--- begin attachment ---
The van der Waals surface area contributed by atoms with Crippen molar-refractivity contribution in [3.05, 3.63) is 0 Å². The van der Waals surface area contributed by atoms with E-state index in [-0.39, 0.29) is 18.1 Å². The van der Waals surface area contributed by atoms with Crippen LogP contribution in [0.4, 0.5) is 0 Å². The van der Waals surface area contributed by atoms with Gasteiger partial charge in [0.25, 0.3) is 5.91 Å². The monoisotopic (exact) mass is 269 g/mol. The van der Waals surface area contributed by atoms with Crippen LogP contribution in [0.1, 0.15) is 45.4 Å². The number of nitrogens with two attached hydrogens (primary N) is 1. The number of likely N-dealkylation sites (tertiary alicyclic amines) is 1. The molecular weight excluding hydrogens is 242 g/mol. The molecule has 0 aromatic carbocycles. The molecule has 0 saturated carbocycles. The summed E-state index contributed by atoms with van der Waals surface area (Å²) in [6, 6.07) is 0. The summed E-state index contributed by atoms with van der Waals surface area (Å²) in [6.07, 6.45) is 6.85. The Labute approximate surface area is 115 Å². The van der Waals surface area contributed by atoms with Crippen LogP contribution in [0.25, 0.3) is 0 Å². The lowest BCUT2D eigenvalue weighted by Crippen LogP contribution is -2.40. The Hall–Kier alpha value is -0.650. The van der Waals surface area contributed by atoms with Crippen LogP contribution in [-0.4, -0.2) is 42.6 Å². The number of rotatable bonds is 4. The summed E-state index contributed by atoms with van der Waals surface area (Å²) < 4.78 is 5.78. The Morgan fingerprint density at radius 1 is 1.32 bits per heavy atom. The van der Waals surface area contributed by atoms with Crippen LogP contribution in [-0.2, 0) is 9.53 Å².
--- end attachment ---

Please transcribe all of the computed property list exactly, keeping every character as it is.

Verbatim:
The van der Waals surface area contributed by atoms with Crippen molar-refractivity contribution in [3.05, 3.63) is 0 Å². The van der Waals surface area contributed by atoms with E-state index in [-0.39, 0.29) is 18.1 Å². The van der Waals surface area contributed by atoms with Crippen LogP contribution in [0.4, 0.5) is 0 Å². The van der Waals surface area contributed by atoms with Gasteiger partial charge in [0.25, 0.3) is 5.91 Å². The monoisotopic (exact) mass is 269 g/mol. The van der Waals surface area contributed by atoms with Crippen LogP contribution in [0.1, 0.15) is 45.4 Å². The number of nitrogens with two attached hydrogens (primary N) is 1. The number of likely N-dealkylation sites (tertiary alicyclic amines) is 1. The molecular weight excluding hydrogens is 242 g/mol. The molecule has 0 aromatic carbocycles. The molecule has 0 saturated carbocycles. The summed E-state index contributed by atoms with van der Waals surface area (Å²) in [6, 6.07) is 0. The summed E-state index contributed by atoms with van der Waals surface area (Å²) in [6.07, 6.45) is 6.85. The Labute approximate surface area is 115 Å². The van der Waals surface area contributed by atoms with Crippen LogP contribution in [0.25, 0.3) is 0 Å². The lowest BCUT2D eigenvalue weighted by Crippen LogP contribution is -2.40. The Hall–Kier alpha value is -0.650. The van der Waals surface area contributed by atoms with Crippen LogP contribution in [-0.4, -0.2) is 42.6 Å². The number of rotatable bonds is 4. The summed E-state index contributed by atoms with van der Waals surface area (Å²) < 4.78 is 5.78. The Morgan fingerprint density at radius 1 is 1.32 bits per heavy atom. The van der Waals surface area contributed by atoms with Crippen LogP contribution in [-0.2, 0) is 9.53 Å².